America's Oil Future: A Question of Access
Reprinted from the ASPO USA news letter with permission of the author.
Last fall the Department of Energy (DOE) Secretary, Samuel Bodman, asked his National Petroleum Council (NPC) to help answer the basic question as to whether world oil production can meet rising demand. David J. Lynch, in a USA Today article November 11, 2005, correctly noted the key language in a reference to the "peak oil" debate that "the world is at, or near, maximum oil production."
The NPC is a privately funded advisory committee established in 1946 by President Harry S. Truman. This council is presently composed of about 175 US industry executives and represents a broad cross-section of the industry. The group's chairman happens to be the now-retired CEO of ExxonMobil, Lee Raymond. This organization has produced more than 200 reports over the years that cover virtually every aspect of the oil and gas business.
Taken at face value, Secretary Bodman is asking the right question to the correct group to answer the crucial peak oil question. However, the devil is in the details; in particular, how the issue is framed by the NPC. For example, we hope that this group does not try to re-justify the USGS estimates of remaining oil in place, predict future oil prices, or get tangled in a technical discussion of reserves definitions. The real question is: will the US have continued access to affordable conventional crude oil production? The access question will bring into focus the competition with China, Russia and India for new reserves. One recent example of an access problem is Venezuela, which is hostile to the current U.S. administration.
Secretary Bodman has inherited a number of problems. For starters, he must somehow learn from the two abortive efforts to pass a reasonable energy policy. The administration has had success with Clean Coal projects and new LNG hubs, but the rest are incentive-based giveaways for fuel additives.
The second "black eye" the DOE/EIA has experienced is its Annual Energy Outlook – 2025. It predicted that world oil demand of 120 M bpd would be met by OPEC and non-OPEC producing countries. In the reference case, OPEC would produce 52 M bpd, or 22 M bpd above current levels. The Saudi Arabian "contribution" was expected to double production from about 10 M bpd to about 20 M bpd. This forecast was seen as totally unrealistic, and was even laughed at by the Saudis. Sharp gas price increases surprised DOE/EIA and a new early release of Outlook 2006 was produced to reflect the recent "oil spike" surprise. Perhaps the biggest shock of all was the formation of a Peak Oil Caucus in the House and a peak oil bill introduced October 24, 2005 by Rep. Roscoe Bartlett (Rep, MD).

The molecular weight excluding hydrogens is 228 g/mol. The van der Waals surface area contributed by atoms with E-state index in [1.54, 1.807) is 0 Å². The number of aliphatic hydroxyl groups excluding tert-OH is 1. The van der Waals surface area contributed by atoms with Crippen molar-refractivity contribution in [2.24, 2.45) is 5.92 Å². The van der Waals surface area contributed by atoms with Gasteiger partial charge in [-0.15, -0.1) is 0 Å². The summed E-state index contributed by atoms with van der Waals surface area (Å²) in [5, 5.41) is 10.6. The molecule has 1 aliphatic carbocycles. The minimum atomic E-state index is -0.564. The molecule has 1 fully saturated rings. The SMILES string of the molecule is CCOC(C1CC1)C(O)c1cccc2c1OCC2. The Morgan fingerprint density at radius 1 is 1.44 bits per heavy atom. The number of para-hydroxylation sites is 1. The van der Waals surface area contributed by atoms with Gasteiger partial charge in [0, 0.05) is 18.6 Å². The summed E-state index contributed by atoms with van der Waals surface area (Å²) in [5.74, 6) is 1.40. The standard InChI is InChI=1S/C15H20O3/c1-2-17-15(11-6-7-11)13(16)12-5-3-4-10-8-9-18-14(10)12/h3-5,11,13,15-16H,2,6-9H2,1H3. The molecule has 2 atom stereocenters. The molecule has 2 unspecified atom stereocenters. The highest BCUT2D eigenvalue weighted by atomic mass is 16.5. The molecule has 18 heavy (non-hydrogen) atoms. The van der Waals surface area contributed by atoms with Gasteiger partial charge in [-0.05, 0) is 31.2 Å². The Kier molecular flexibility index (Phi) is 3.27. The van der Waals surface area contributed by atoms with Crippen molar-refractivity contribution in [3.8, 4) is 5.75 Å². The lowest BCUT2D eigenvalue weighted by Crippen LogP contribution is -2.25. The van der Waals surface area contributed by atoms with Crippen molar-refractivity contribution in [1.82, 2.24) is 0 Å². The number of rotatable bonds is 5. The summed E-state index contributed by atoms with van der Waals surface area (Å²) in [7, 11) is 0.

So, the challenges are clear and Sam Bodman needs to get in front of a parade. Most see the new Secretary as a serious man with great management experience and superb academic credentials. Therefore, I see the NPC report request as a showdown with the oil industry to determine the real facts that can be used to develop an effective energy policy. At the end of this exercise, I would also expect Secretary Bodman to demand that the major oil companies publicly stand behind their conclusions so a new showdown with Congress can withstand predictable partisan wrangling. It is not critical that NPC and Congress embrace the term "peak oil", but it is important that we make an energy paradigm shift and recognize the implications of doing nothing.
As a final note, the demand side of the crude oil equation has blossomed into a sharp competition for the remaining oil reserves with the Chinese and Indians as formidable opponents to US companies. These countries have shown very aggressive tactics and sharp business skill indicating that their own national energy policies are clear and they are determined to succeed. CNPC, the Chinese oil company, has now finalized the deal to purchase the Calgary-based PetroKazakhstan and has upset the long status quo in the Caspian Sea. The Chinese and the Russians have also won Saudi gas deals. Interestingly, the one man who can tell us how the Chinese and Russians beat the US on these deals is Lee Raymond, the NPC Chairman. The United States needs a clear and articulate national challenge that goes well beyond calls to drill the Arctic National Wildlife Refuge and focuses on the development of an energy policy consistent with our shared goal of a sustainable economy for our families.
Dan C. Berard, trained as a geophysicist, spent his early career in the oil & gas business as an exploration seismologist with Chevron Oil Company, and later as a technology executive with Exxon Corporation. Retired from the oil majors, Dan consults out of Clearwater, Florida.
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